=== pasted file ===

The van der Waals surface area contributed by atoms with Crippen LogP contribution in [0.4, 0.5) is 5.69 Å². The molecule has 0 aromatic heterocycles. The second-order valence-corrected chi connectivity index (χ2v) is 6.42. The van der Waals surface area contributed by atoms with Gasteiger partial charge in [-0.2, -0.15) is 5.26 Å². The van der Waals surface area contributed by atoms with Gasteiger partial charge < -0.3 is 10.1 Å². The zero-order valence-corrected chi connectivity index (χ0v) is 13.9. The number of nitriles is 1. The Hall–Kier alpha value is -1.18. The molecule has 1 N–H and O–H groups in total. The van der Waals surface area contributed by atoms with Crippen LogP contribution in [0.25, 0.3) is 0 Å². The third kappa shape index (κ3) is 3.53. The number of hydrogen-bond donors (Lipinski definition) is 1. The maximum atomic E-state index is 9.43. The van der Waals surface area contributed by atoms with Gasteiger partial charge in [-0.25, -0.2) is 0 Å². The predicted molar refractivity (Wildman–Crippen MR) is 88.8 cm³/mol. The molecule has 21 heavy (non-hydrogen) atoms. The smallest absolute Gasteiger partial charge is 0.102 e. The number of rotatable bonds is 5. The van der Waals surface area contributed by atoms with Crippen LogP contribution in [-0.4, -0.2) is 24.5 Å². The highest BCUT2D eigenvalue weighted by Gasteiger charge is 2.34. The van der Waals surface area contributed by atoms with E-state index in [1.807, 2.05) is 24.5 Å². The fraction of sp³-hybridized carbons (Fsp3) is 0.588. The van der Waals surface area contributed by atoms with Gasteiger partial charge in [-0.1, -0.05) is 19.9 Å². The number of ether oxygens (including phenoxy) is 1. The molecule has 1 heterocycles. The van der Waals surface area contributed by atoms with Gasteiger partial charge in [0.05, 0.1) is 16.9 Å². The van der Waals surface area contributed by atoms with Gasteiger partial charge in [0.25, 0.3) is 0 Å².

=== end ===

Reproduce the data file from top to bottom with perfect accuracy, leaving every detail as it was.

The van der Waals surface area contributed by atoms with Crippen LogP contribution in [0.4, 0.5) is 5.69 Å². The molecule has 0 aromatic heterocycles. The second-order valence-corrected chi connectivity index (χ2v) is 6.42. The van der Waals surface area contributed by atoms with Gasteiger partial charge in [-0.2, -0.15) is 5.26 Å². The van der Waals surface area contributed by atoms with Gasteiger partial charge < -0.3 is 10.1 Å². The zero-order valence-corrected chi connectivity index (χ0v) is 13.9. The number of nitriles is 1. The Hall–Kier alpha value is -1.18. The molecule has 1 N–H and O–H groups in total. The van der Waals surface area contributed by atoms with Crippen LogP contribution in [0.25, 0.3) is 0 Å². The third kappa shape index (κ3) is 3.53. The number of hydrogen-bond donors (Lipinski definition) is 1. The maximum atomic E-state index is 9.43. The van der Waals surface area contributed by atoms with Gasteiger partial charge in [-0.25, -0.2) is 0 Å². The predicted molar refractivity (Wildman–Crippen MR) is 88.8 cm³/mol. The molecule has 21 heavy (non-hydrogen) atoms. The smallest absolute Gasteiger partial charge is 0.102 e. The number of rotatable bonds is 5. The van der Waals surface area contributed by atoms with Crippen LogP contribution in [-0.4, -0.2) is 24.5 Å². The highest BCUT2D eigenvalue weighted by Gasteiger charge is 2.34. The van der Waals surface area contributed by atoms with E-state index in [1.807, 2.05) is 24.5 Å². The fraction of sp³-hybridized carbons (Fsp3) is 0.588. The van der Waals surface area contributed by atoms with Gasteiger partial charge in [-0.1, -0.05) is 19.9 Å². The number of ether oxygens (including phenoxy) is 1. The molecule has 1 heterocycles. The van der Waals surface area contributed by atoms with Gasteiger partial charge in [0.05, 0.1) is 16.9 Å². The van der Waals surface area contributed by atoms with Gasteiger partial charge in [0.25, 0.3) is 0 Å².